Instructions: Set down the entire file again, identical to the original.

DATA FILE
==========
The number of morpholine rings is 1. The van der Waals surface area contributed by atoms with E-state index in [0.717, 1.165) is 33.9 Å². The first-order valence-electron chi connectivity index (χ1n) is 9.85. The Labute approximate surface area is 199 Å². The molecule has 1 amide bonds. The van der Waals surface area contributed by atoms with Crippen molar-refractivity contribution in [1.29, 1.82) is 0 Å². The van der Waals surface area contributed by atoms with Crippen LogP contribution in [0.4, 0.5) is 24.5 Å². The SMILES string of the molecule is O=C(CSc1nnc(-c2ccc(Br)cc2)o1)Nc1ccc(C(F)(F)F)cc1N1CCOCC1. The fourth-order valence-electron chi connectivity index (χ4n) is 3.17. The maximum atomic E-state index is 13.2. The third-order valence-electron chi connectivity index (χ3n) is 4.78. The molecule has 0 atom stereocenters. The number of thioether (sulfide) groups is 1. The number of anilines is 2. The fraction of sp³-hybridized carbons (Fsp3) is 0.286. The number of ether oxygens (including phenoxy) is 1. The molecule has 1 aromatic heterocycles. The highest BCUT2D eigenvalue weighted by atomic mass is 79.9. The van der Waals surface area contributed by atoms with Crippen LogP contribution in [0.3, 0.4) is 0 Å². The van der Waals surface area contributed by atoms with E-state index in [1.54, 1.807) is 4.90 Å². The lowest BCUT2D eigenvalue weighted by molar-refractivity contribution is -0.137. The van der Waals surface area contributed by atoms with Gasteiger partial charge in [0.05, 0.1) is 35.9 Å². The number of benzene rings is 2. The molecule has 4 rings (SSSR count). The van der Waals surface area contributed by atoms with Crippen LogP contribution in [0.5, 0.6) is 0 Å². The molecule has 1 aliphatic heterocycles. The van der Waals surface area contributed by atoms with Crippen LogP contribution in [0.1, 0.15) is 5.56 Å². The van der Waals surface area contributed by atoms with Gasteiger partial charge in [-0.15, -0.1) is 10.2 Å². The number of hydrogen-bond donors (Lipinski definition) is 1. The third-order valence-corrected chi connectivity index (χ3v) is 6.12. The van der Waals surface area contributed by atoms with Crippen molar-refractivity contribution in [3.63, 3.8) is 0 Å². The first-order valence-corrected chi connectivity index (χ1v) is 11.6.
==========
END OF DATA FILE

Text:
The number of morpholine rings is 1. The van der Waals surface area contributed by atoms with E-state index in [0.717, 1.165) is 33.9 Å². The first-order valence-electron chi connectivity index (χ1n) is 9.85. The Labute approximate surface area is 199 Å². The molecule has 1 amide bonds. The van der Waals surface area contributed by atoms with Crippen molar-refractivity contribution in [1.29, 1.82) is 0 Å². The van der Waals surface area contributed by atoms with Crippen LogP contribution in [0.4, 0.5) is 24.5 Å². The SMILES string of the molecule is O=C(CSc1nnc(-c2ccc(Br)cc2)o1)Nc1ccc(C(F)(F)F)cc1N1CCOCC1. The fourth-order valence-electron chi connectivity index (χ4n) is 3.17. The maximum atomic E-state index is 13.2. The third-order valence-electron chi connectivity index (χ3n) is 4.78. The molecule has 0 atom stereocenters. The number of thioether (sulfide) groups is 1. The number of anilines is 2. The fraction of sp³-hybridized carbons (Fsp3) is 0.286. The number of ether oxygens (including phenoxy) is 1. The molecule has 1 aromatic heterocycles. The highest BCUT2D eigenvalue weighted by atomic mass is 79.9. The van der Waals surface area contributed by atoms with Crippen LogP contribution in [0.3, 0.4) is 0 Å². The van der Waals surface area contributed by atoms with E-state index in [1.54, 1.807) is 4.90 Å². The lowest BCUT2D eigenvalue weighted by molar-refractivity contribution is -0.137. The van der Waals surface area contributed by atoms with Gasteiger partial charge in [0.05, 0.1) is 35.9 Å². The number of benzene rings is 2. The molecule has 4 rings (SSSR count). The van der Waals surface area contributed by atoms with Crippen LogP contribution in [0.5, 0.6) is 0 Å². The molecule has 1 aliphatic heterocycles. The van der Waals surface area contributed by atoms with Crippen LogP contribution in [0.1, 0.15) is 5.56 Å². The van der Waals surface area contributed by atoms with Gasteiger partial charge in [-0.15, -0.1) is 10.2 Å². The number of hydrogen-bond donors (Lipinski definition) is 1. The third-order valence-corrected chi connectivity index (χ3v) is 6.12. The van der Waals surface area contributed by atoms with Crippen molar-refractivity contribution in [3.63, 3.8) is 0 Å². The first-order valence-corrected chi connectivity index (χ1v) is 11.6.